White Brothers XC3

By Karl Rosengarth

White Brothers XC3

Travel: 82mm.

Suspension Type: Judd coil spring.

Damping Type: Hardbody oil cartridge.

Crown: Single.

Weight: 3.5 lbs. (cut to length).

Lubrication System: Wet bath.

Stanchion Diameter: 31.75mm.

Materials: Teflon impregnated, hard anodized aluminum alloy stanchions; hard anodized billet aluminum alloy brake bridge; hard anodized aluminum alloy crown; Easton® tapered aluminum alloy steerer, hard anodized aluminum alloy sliders, billet aluminum alloy top caps.

Disk Brake Mount: Yes.

Suggested Retail: $550.

Contact: White Brothers, 24845 Corbit Pl., Yorba Linda, CA 92887; 714.692.3404; www.whitebros.com.

Operation: The XC3 has no external adjustments. The Judd coil springs (one in each leg) are designed to suspend riders in the 135 to 180lb. range (approximate). Preload is set by a spacer under each top cap. The non-adjustable cartridge damper provides speed sensitive compression and rebound damping. Active travel is 78mm, with another 4mm in negative travel (expansion direction). The XC3 is designed to be run as is—but if you’re very light or very heavy, or you feel an all-consuming need to switch, $40 will get you lighter or heavier springs. Just gotta mess with the preload? You can run a thicker spacer.

Rider Impressions: The first thing I noticed was very precise steering—no floppy tendencies that some suspension forks demonstrate. White Brothers claims that several design features contribute to the lateral rigidity and precision steering: the larger diameter stanchions/sliders (compared to typical cross country forks), the torsion box crown, the billet brake bridge and the billet dropouts (1mm thicker than “standard”).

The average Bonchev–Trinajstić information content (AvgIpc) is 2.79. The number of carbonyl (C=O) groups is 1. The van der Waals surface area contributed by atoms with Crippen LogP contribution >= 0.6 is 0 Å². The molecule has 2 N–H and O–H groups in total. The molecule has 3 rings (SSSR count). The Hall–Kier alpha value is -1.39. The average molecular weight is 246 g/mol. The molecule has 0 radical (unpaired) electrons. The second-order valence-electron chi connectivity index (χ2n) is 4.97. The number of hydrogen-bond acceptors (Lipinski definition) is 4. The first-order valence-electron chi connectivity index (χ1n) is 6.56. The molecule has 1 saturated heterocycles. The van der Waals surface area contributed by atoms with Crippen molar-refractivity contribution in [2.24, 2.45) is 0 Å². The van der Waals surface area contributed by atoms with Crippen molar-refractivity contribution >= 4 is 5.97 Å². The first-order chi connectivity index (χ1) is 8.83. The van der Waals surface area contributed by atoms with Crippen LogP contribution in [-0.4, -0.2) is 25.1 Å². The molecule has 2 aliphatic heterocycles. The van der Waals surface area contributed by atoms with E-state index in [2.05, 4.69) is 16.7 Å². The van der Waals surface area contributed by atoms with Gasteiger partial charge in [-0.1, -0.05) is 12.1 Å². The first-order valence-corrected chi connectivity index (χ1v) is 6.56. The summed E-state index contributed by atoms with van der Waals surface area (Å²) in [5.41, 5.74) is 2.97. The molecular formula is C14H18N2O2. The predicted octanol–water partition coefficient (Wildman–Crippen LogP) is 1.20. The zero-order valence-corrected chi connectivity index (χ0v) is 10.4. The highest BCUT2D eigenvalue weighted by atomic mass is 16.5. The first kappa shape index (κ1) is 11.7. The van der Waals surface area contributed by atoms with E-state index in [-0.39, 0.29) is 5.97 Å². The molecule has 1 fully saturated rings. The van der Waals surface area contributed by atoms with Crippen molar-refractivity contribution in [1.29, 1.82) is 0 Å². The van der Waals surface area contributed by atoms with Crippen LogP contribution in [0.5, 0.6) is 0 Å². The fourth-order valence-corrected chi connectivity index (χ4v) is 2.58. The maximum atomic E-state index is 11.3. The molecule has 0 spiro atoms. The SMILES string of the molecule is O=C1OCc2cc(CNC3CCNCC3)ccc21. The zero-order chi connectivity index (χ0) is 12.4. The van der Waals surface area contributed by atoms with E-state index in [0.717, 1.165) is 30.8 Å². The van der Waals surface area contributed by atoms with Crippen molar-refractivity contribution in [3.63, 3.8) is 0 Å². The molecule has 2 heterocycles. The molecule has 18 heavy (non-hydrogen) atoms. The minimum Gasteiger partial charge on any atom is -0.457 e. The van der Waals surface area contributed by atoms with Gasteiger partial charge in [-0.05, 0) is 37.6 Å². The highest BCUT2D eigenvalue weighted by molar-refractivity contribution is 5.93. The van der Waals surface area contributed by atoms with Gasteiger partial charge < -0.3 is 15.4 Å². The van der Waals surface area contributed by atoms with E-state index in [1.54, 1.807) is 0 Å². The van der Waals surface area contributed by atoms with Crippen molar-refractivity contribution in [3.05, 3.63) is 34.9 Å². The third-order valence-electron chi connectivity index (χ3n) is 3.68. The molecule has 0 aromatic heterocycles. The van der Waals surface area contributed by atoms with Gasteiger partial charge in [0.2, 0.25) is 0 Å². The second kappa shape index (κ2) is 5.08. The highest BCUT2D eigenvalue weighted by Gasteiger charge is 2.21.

Out of the box, the XC3 performed well for me (150lb. body weight). Big hits disappeared without a fuss. The XC3 smoothed out small bumps quite nicely, though I wouldn’t call it plush (not by today’s kooshy air shock standards). Damping discussions make my head spin, so I’ll just say that the damping felt good to me—no pogoing and my front wheel stayed connected to the trail. After the recommended 10-hour rebuild (take apart, clean, lube and assemble) the XC3 felt a bit more plush. During the rebuild, I was impressed that not a speck of dirt had made it past the quad-lip seals on this bootless fork, especially since I’d ridden in sloppy conditions. The seals really worked well. After the initial rebuild, the recommended service interval is about 30 hours. Thanks to the design simplicity, rebuilding is a snap. You should regularly rebuild ANY suspension fork—otherwise grit could build up in the seal area and abrade the top portion of the stanchion tube.

By the end of the test, I’d put over two months on the XC3, and I couldn’t remember having any negative riding experiences. Fortunately, the stock springs worked well for my weight and riding style. My only bad experience happened in our shop—I wanted to bolt a Hayes hydraulic disk caliper to the fork—but it just wouldn’t fit. It turns out that White Brothers sells an adapter ($15). If you run disk brakes (or plan to), check with your dealer on compatibility (a good idea with any fork/disk combo these days).

All White Brothers forks are made and assembled in their California factory, using American made parts. Several little details impressed me: hard anodizing on most internal and external surfaces (light and durable); composite bushings, as opposed to Teflon® coated steel ones that may wear through the coating and damage the stanchions (durability); billet aluminum alloy fork caps (no plastic to break). We could argue all day about the lack of external adjustments, but I say the XC3’s simplicity and good performance is a testament to good engineering. If you’re going to spend $550 on a suspension fork, you’ll need a reason or two: performance and durability work for me. —Karl Rosengarth